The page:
one computer for every two students

September 12th, 2006

I keep hearing this mantra quite often, whenever the subject of computers in education comes up. I don't quite know what to think of it. Certainly when I was in school, there was no computer for every two students, we had very little to do with computers at all. And to me the computer wasn't associated with school either, it was always a home thing. Although there were computers in school, a few at least, they never seemed to be for anything. They never seemed to have a purpose.

I got into it pretty early, my school had a lab of Macs when I was 11-12 and we used to hang out there a lot. Aside from a handful of classes, it was a free for all after school event, so we could explore a lot. Obviously, computers then were not what they are today, we had some set of applications and that was all, no internet, no games brought in from home, nothing like that. But I think that was actually the most meaningful learning experience using computers, as we had actual classes where we used the machines for something. Like we made animations of the solar system at the time we discussed this in science class. And we used them to print up school projects and draw and so on.

But then we went off to junior high and there were no computer classes and there was no open, accessible computer lab. I remember taking a computer class as an elective, that involved sitting in a room full of 286 machines running DOS (unless you came in early and hogged the eight or so 486 machines that actually had Windows) and doing nothing at all on them except messing around. I learnt nothing from that class. Then in high school again there was one computer lab for the entire school and we had about 6 months of 'IT classes', using the wonderful Microsoft Works that they so gladly give away to everyone.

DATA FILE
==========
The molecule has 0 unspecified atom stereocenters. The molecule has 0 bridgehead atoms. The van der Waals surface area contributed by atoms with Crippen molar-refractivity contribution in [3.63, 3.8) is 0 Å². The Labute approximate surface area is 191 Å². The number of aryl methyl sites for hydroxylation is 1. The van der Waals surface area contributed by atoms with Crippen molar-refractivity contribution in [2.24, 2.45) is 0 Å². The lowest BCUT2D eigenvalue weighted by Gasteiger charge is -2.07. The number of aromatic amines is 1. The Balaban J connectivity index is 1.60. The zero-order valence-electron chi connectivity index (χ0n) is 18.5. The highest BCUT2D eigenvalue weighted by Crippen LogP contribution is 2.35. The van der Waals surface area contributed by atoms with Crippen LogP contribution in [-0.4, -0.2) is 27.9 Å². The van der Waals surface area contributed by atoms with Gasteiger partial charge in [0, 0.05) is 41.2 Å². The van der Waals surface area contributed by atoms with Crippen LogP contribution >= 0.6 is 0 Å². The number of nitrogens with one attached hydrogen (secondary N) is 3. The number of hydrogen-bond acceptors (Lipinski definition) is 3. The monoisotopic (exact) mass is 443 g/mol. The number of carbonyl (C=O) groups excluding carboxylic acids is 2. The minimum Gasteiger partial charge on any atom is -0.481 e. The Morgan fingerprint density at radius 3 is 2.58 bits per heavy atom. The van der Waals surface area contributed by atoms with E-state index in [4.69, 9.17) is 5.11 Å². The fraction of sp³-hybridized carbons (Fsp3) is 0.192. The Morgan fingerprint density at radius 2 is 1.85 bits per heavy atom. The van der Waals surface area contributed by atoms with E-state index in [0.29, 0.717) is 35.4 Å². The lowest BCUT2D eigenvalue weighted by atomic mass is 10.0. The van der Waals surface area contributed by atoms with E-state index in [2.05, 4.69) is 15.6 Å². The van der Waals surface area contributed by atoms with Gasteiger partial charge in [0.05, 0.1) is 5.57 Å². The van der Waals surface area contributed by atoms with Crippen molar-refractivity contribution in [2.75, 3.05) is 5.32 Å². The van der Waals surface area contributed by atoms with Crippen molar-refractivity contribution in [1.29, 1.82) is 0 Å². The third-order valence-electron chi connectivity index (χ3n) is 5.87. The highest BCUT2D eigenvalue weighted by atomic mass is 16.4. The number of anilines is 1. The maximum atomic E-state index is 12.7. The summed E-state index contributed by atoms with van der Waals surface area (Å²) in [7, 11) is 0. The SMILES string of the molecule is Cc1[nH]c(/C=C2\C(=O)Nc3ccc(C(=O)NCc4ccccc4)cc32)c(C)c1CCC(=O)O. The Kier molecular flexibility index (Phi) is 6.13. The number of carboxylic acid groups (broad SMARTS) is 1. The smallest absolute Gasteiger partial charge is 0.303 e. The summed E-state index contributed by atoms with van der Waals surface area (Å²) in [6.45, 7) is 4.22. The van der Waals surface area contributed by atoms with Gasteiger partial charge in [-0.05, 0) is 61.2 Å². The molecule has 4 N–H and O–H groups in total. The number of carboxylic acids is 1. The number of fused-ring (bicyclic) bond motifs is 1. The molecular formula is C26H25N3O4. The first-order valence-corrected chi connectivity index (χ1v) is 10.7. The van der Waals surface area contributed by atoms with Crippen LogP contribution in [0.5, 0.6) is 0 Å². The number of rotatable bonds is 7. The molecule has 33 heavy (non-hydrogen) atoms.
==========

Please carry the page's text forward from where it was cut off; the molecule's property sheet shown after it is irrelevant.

So coming from that background, I'm not sure if I understand why it is so important to have computers in schools. I did all my computer learning and playing at home. I was 12 when the first computer arrived in my house, and that's where the journey began. I suppose I expect computing to be something to do at home. But, this isn't an option to everyone, so the question to ask is, assuming that computers should be used in school, what exactly should they be used for?

Now, I think there is some consensus as to the claim that teaching does not inherently require computers at all. I mean, the vast majority of people my age finished school barely touching a computer in school and yet we did all the courses and covered all the material. And 50 years ago people did too. So the proposition of having computers in schools to me is not a necessity, it is an opportunity. If we can agree on that stance (at least in principle), then we can narrow the issue down to this: computers are necessary to develop computer literacy.

Having said that, what kind of literacy should be taught? Well, what does school aim to achieve? Is it a list of lofty aims formulated by "those who know better" that should never be changed? Or is it more of a pragmatic approach to educate people into being well situated citizens? I think there is evidence for both claims in practice, but certainly for the latter as well. How else could you explain physical education, are we actually learning anything there? No, for the most part it's just there to establish a habit of exercise. And cooking (did you have that in your school)? Those are not strictly academic subjects, they are very practically oriented. Similarly, is there a need to develop computer literacy as a practical skill (yes, Windows, Office, email, exactly that)? I think in today's world, the answer is definitely yes, because this is a skill that everyone is expected to have, regardless of background, education, job, anything. And if this is meant to happen in school, it will come at the cost of other things. Which, like balancing the national budget, will be a controversial issue.